BY DEB AND TIM SMITH
As the wheels of time churn on, it is inevitable that every year, one past class of Honeoye Falls-Lima graduates will experience the 50th anniversary of their high school graduation. As fate would have it, this year it was our turn. You cannot help but be struck by the concept of, “How did so much time slip away?” It happens, and for the people in our audience who have passed that milestone, you know what we mean. For the majority of you who haven’t, someday you will know.
In this piece we are going to share with you some of the history and humor related to the event and, no matter where or when you graduated from high school, please join us for this ride. Our festivities were spread out over a two-day event which began on Friday evening August 25 with an informal gathering at the Lima Country Club. Saturday was capped by a dinner at the Lima American Legion Hall which followed a tour of the current HF-L high school building that afternoon.
Our class comprised a unique niche in that regard inasmuch as we were the last graduating group to never attend a class in that building. It was completed the year after we left. More on that later.
At the culminating Saturday function, a program of speakers and performers addressed the gathering and we’ll share the highlights. Our class vice president, Elsa Sauer Steo emceed the proceedings, opening with some remembrances and reflections which she spun off the original speech she actually delivered at our graduation. As they did for decades, that ceremony took place on the lawn between the oldest part of the high school and East Street where “The Healing Place” memorial can now be found.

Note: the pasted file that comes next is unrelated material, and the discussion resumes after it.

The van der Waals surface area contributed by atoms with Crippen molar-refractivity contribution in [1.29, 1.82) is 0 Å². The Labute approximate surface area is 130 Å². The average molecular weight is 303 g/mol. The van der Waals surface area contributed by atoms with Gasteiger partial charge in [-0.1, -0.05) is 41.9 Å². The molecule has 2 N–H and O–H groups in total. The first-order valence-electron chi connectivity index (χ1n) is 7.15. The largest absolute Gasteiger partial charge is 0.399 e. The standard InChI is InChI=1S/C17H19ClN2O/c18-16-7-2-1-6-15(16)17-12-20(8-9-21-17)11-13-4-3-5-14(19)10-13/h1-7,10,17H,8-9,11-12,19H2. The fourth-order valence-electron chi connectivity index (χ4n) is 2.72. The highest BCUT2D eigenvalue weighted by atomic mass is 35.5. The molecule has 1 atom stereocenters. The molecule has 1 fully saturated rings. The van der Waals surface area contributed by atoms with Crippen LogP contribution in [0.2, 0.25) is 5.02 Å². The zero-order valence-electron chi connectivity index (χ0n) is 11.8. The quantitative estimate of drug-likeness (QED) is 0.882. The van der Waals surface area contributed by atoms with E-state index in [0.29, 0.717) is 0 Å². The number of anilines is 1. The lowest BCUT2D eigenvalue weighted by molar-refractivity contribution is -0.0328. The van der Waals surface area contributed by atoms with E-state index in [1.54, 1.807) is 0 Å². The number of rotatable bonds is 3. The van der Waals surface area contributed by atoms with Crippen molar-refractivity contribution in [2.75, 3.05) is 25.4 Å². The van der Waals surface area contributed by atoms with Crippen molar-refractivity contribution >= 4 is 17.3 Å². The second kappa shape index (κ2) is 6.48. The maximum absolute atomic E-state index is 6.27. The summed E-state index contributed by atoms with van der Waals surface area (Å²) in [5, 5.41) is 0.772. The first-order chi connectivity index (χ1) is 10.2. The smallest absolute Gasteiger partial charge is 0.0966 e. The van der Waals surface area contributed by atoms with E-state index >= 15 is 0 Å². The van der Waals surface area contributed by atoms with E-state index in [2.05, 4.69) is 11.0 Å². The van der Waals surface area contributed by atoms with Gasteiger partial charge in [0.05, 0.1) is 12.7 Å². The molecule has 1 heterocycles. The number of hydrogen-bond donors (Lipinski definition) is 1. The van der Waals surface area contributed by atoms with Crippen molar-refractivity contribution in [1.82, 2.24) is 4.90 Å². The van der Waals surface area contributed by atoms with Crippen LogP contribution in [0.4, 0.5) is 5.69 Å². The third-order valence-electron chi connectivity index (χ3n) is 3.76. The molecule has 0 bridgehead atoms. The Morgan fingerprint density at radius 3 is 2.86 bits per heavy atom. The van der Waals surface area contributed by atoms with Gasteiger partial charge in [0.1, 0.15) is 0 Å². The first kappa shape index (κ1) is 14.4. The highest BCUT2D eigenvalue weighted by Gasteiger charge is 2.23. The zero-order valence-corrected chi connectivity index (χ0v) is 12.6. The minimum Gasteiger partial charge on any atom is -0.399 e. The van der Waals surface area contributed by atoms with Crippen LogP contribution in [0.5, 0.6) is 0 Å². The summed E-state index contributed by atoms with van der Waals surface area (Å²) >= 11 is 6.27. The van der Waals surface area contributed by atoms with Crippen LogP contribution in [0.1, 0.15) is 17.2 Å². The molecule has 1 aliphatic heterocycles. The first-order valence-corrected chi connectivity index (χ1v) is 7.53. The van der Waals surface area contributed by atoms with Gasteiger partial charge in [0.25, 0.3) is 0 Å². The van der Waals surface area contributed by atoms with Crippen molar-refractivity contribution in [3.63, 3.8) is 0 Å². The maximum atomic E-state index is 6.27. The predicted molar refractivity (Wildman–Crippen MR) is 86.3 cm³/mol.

Elsa’s comments opened with, “We are so happy to have you all here! Thank you for making it happen and for some, travelling quite a distance to get here! Our class is scattered across 25 states and 3 different countries (Sweden, Serbia and Chile). Only 77 of our classmates still live in NY. Tonight we have 10 states represented including AL, CA, FL, GA, IL, MD, NY, OR, PA, VA, and Sweden!”
Elsa then went on to introduce her comments with some timely allusions to clothing choices back in our youth, with a focus on certain items of apparel many of us chose not to wear. So the following paragraphs are Elsa in 2023 quoting herself from 1973.
“We sit here before you the graduating Class of 1973. This is not only a proud day for us, but it is a proud day for you, too. We are very happy to be out and eager to start a new life of our own.
We all look alike with our caps and gowns on, sitting in uniform rows. We all look alike with our jeans, bra-less tops, bare feet and long hair. But we are all individuals, each of us offering something different. There are one hundred and fifty-four graduates and as many personalities and degrees of intelligence as you’ll find anywhere.
And, look at the number of Honeoye Falls-Lima students who were involved with the ‘Hike for Hope’ and the ‘Walk for Water.’ [charity fund raisers from that era] And what about the youth who volunteered their time and energy to sand bagging and what not during the Flood of 1972? All of these were constructive projects.